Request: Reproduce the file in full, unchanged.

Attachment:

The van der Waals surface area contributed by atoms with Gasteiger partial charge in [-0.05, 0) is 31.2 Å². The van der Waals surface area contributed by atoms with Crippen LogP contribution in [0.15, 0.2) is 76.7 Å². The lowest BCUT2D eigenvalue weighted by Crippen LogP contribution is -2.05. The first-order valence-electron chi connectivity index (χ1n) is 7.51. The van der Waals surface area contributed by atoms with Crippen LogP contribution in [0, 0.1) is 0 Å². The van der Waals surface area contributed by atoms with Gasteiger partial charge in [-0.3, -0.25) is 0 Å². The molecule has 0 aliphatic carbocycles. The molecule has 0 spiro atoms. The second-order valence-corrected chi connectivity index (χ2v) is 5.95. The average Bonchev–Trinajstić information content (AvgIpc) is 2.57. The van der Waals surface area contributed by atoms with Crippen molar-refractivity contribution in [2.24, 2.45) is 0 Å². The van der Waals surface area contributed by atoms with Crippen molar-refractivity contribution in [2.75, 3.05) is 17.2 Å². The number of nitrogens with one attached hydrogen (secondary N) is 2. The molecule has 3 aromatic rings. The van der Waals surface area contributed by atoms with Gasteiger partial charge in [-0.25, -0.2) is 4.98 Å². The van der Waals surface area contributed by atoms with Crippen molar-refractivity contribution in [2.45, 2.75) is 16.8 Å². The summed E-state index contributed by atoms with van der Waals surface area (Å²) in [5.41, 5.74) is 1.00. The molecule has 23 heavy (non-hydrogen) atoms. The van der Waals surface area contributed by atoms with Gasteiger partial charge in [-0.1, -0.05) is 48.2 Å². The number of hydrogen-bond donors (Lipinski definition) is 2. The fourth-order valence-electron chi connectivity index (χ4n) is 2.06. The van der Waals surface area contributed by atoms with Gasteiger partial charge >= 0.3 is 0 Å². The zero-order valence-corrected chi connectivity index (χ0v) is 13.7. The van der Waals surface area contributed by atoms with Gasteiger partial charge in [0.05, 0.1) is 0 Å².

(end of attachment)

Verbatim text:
The van der Waals surface area contributed by atoms with Gasteiger partial charge in [-0.05, 0) is 31.2 Å². The van der Waals surface area contributed by atoms with Crippen LogP contribution in [0.15, 0.2) is 76.7 Å². The lowest BCUT2D eigenvalue weighted by Crippen LogP contribution is -2.05. The first-order valence-electron chi connectivity index (χ1n) is 7.51. The van der Waals surface area contributed by atoms with Crippen LogP contribution in [0, 0.1) is 0 Å². The van der Waals surface area contributed by atoms with Gasteiger partial charge in [-0.3, -0.25) is 0 Å². The molecule has 0 aliphatic carbocycles. The molecule has 0 spiro atoms. The second-order valence-corrected chi connectivity index (χ2v) is 5.95. The average Bonchev–Trinajstić information content (AvgIpc) is 2.57. The van der Waals surface area contributed by atoms with Crippen molar-refractivity contribution in [2.24, 2.45) is 0 Å². The van der Waals surface area contributed by atoms with Crippen molar-refractivity contribution in [2.75, 3.05) is 17.2 Å². The number of nitrogens with one attached hydrogen (secondary N) is 2. The molecule has 3 aromatic rings. The van der Waals surface area contributed by atoms with Gasteiger partial charge in [-0.25, -0.2) is 4.98 Å². The van der Waals surface area contributed by atoms with Crippen molar-refractivity contribution in [2.45, 2.75) is 16.8 Å². The summed E-state index contributed by atoms with van der Waals surface area (Å²) in [5.41, 5.74) is 1.00. The molecule has 23 heavy (non-hydrogen) atoms. The van der Waals surface area contributed by atoms with Gasteiger partial charge in [-0.1, -0.05) is 48.2 Å². The number of hydrogen-bond donors (Lipinski definition) is 2. The fourth-order valence-electron chi connectivity index (χ4n) is 2.06. The van der Waals surface area contributed by atoms with Gasteiger partial charge >= 0.3 is 0 Å². The zero-order valence-corrected chi connectivity index (χ0v) is 13.7. The van der Waals surface area contributed by atoms with Gasteiger partial charge in [0.05, 0.1) is 0 Å².